WRITING RECESS

Next week I get to start a series of Writing Workshops with a group of fourth graders at Maplewood Elementary in Edmonds. The kids are giving up their lunch recesses to take part. I hope they end up writing like they play out on the playground – with fun and abandon.writex2677

This week, I am gathering ideas for writing games, exercises and prompts. Here are some possibilities:

1. ROUND ROBIN WRITING. This emphasizes the basic form of any story: beginning, middle, end. Using a prompt, (I think I’ll go with “I used to live in a palace…”), kids have six minutes to write a beginning to a story. Then we trade papers and take six more minutes to write middles that fit the beginnings received. Then shift again and on to endings. We finish up by reading our creations, an important part of all writing shenanigans.

2. PICTURE THIS. I have a pile of photos that evoke story. Each kid can choose one as a starting place and see where the story goes.

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3 and 4. COULD WE LIVE HERE? Two sessions. First session, as a group we will create a setting, voting as necessary to narrow things down. Then we’ll brainstorm a list of characters who might live in this place.

In the second session, each kid chooses one of these characters to write into a story in that place.  This is a suggestion from Cassie Cross who teaches at Bellevue College. I wonder if it will work as well with fourth graders as college students?

writex16765. MAPMAKING. Each student maps a place that is special to him or her – neighborhood, house, room, school playground, backyard, grandma’s house – and labels it with stories that happened there, or could happen there.

6. YEAR BY YEAR.  I will ask the kids to think of their childhoods year by year and write a memorable event for each year, noting that memories juicy with emotion hold the most story. Then we’ll choose memories as story jumping-off places. I am curious to see what these ten-year olds remember about their childhoods.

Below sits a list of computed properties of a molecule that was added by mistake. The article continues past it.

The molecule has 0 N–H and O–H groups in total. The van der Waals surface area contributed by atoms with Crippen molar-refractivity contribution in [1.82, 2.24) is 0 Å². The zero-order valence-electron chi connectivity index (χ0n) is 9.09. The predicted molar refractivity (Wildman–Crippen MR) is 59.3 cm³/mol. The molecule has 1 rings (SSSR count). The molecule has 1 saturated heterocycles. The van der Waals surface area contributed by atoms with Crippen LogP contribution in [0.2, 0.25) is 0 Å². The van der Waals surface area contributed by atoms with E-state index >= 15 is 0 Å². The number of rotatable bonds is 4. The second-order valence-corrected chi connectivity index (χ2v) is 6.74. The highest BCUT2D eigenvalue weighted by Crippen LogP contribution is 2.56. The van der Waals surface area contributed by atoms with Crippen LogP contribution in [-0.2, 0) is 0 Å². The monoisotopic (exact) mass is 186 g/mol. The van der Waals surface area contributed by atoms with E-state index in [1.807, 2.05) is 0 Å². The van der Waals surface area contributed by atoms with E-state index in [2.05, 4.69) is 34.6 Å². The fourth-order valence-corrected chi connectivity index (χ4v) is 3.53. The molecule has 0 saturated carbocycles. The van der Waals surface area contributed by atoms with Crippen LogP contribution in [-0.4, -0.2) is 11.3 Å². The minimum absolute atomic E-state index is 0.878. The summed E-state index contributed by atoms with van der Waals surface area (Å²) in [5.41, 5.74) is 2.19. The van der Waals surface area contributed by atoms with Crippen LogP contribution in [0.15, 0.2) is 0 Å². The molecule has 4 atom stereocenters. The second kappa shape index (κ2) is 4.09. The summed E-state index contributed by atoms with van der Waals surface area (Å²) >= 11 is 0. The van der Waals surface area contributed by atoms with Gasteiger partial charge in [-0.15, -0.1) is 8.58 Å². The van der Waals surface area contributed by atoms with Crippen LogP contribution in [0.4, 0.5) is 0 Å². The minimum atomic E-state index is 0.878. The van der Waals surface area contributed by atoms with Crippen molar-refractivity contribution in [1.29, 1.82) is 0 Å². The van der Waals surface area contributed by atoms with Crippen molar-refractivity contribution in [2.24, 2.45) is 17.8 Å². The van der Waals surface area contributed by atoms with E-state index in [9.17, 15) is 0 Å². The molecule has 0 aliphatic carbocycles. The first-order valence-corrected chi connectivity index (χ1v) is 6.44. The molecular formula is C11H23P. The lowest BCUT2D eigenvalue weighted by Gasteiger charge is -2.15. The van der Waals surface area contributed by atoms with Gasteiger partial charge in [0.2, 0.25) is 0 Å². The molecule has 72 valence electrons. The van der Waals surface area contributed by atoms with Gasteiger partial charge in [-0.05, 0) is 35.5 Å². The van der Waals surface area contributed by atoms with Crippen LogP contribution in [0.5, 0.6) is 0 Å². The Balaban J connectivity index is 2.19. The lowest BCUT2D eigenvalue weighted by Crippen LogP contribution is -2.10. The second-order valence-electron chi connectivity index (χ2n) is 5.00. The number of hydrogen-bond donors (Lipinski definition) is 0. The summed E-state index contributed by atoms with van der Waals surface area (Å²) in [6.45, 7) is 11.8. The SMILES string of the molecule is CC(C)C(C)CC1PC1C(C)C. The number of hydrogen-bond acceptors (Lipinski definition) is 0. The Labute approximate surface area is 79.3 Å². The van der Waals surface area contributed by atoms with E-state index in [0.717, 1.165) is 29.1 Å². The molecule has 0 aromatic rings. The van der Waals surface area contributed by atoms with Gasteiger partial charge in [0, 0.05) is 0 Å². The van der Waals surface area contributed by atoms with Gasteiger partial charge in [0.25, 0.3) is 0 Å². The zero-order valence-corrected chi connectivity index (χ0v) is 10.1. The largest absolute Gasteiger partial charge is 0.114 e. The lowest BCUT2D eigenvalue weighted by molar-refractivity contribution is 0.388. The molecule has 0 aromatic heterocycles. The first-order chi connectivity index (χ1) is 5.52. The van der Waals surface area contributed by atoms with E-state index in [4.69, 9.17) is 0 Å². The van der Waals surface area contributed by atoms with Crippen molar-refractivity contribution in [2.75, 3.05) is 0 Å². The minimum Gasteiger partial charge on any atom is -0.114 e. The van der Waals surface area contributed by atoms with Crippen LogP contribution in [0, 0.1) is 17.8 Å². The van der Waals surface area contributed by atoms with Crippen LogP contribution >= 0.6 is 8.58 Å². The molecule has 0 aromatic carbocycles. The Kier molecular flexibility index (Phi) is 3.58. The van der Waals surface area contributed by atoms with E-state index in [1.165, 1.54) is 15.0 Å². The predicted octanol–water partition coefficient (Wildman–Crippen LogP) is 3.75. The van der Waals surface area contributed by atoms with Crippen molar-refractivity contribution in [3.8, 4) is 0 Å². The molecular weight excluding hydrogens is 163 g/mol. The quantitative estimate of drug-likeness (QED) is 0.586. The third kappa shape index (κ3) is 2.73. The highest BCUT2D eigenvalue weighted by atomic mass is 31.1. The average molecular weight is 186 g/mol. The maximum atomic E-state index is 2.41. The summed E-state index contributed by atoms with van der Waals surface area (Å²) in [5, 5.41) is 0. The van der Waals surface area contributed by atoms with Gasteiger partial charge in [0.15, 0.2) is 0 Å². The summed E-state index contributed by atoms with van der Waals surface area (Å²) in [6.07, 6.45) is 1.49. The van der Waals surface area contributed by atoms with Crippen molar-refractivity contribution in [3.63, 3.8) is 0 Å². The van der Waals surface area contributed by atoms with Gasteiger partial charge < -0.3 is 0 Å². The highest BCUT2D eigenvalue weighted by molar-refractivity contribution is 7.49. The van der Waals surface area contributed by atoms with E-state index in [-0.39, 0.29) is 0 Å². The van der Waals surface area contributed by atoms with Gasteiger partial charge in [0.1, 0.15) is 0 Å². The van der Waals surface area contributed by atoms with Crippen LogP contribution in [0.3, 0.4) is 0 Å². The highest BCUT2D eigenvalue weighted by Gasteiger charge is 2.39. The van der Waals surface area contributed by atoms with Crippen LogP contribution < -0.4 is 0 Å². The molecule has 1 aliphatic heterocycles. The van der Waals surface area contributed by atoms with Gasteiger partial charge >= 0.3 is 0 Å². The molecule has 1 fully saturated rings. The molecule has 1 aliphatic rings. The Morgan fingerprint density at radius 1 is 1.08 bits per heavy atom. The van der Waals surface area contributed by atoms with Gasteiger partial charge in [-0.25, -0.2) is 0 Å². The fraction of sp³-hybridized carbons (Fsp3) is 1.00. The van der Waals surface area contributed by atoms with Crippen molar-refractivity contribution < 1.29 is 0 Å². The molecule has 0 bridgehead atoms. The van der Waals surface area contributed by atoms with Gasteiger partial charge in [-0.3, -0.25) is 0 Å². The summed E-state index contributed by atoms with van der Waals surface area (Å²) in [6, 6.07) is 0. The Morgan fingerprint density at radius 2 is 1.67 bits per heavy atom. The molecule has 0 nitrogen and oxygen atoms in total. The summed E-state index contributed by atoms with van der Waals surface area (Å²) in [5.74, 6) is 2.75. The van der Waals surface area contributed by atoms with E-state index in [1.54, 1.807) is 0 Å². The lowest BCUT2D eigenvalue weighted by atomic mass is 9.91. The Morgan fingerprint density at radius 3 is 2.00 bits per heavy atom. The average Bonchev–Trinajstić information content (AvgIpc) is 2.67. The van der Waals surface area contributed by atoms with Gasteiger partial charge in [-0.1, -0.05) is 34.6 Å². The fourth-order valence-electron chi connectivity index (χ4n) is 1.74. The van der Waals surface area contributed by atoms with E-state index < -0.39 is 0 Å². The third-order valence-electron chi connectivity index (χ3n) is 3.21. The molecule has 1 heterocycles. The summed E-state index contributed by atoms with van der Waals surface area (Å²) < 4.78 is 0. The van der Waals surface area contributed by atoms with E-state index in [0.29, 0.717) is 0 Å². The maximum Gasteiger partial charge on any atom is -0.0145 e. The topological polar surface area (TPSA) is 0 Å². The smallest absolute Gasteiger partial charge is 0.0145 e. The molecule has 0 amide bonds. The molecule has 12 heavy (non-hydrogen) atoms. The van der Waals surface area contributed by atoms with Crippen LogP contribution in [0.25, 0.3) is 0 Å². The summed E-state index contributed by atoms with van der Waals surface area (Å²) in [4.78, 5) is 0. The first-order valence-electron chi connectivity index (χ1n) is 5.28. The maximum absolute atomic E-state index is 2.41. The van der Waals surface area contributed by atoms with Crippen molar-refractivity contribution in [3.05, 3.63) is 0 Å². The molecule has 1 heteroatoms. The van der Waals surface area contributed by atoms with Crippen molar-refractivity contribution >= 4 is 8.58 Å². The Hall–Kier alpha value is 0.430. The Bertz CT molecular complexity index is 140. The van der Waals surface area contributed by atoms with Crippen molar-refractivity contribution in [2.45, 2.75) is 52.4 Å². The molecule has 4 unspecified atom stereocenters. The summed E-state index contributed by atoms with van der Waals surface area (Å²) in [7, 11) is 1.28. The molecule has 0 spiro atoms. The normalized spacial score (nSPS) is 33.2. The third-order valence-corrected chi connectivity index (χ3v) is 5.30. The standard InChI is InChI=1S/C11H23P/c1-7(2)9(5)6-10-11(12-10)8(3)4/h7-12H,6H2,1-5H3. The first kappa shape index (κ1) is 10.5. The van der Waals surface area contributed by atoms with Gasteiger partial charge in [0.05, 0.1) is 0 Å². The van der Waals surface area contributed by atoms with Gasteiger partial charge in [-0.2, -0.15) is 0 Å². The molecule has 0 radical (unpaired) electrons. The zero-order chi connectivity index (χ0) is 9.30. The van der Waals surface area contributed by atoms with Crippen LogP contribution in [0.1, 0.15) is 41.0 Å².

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7. BEGIN WITH MUSIC. Five-minute timed writings to music. For instance, I’ll play a Bach cello concerto for five minutes and the kids can write the story that is suggested. Then I’ll play a penny whistle jig and they’ll start a new story. I remember using this exercise with the wonderful Lillie Rainwater’s fourth/fifth graders at Hawthorne Elementary in Seattle. Ms. Rainwater advised the kids to think of leaping into a story like jumping into double Dutch twirling ropes. Catch the rhythm of the music, she told them, and jump in with words.

That takes us back to the playground. And recess!

Thanks to Paul Borchert, librarian at Maplewood, for helping this Writing Workshop idea come to fruition. And thanks to any of our BATT Blog readers who add to this list of writing prompts, games and exercises in the comments.

Note: photos to illustrate this post are from those I will use for exercise two.

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